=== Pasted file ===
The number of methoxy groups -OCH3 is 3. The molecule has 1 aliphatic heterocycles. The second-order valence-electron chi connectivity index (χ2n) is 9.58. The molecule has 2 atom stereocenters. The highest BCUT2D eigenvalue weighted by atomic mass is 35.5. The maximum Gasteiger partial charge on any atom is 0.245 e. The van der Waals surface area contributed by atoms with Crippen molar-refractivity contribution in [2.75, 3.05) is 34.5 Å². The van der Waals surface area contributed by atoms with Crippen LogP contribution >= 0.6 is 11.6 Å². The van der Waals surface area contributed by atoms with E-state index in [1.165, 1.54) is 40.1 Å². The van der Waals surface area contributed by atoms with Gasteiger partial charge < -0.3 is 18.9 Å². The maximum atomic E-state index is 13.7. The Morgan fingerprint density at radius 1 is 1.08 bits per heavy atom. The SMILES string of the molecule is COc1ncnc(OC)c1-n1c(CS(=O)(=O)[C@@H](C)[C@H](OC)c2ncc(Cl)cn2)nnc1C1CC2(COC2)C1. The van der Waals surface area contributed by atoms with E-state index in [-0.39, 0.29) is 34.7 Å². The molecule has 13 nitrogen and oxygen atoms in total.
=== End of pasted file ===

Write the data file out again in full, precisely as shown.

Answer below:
The number of methoxy groups -OCH3 is 3. The molecule has 1 aliphatic heterocycles. The second-order valence-electron chi connectivity index (χ2n) is 9.58. The molecule has 2 atom stereocenters. The highest BCUT2D eigenvalue weighted by atomic mass is 35.5. The maximum Gasteiger partial charge on any atom is 0.245 e. The van der Waals surface area contributed by atoms with Crippen molar-refractivity contribution in [2.75, 3.05) is 34.5 Å². The van der Waals surface area contributed by atoms with Crippen LogP contribution >= 0.6 is 11.6 Å². The van der Waals surface area contributed by atoms with E-state index in [1.165, 1.54) is 40.1 Å². The van der Waals surface area contributed by atoms with Gasteiger partial charge < -0.3 is 18.9 Å². The maximum atomic E-state index is 13.7. The Morgan fingerprint density at radius 1 is 1.08 bits per heavy atom. The SMILES string of the molecule is COc1ncnc(OC)c1-n1c(CS(=O)(=O)[C@@H](C)[C@H](OC)c2ncc(Cl)cn2)nnc1C1CC2(COC2)C1. The van der Waals surface area contributed by atoms with E-state index in [-0.39, 0.29) is 34.7 Å². The molecule has 13 nitrogen and oxygen atoms in total.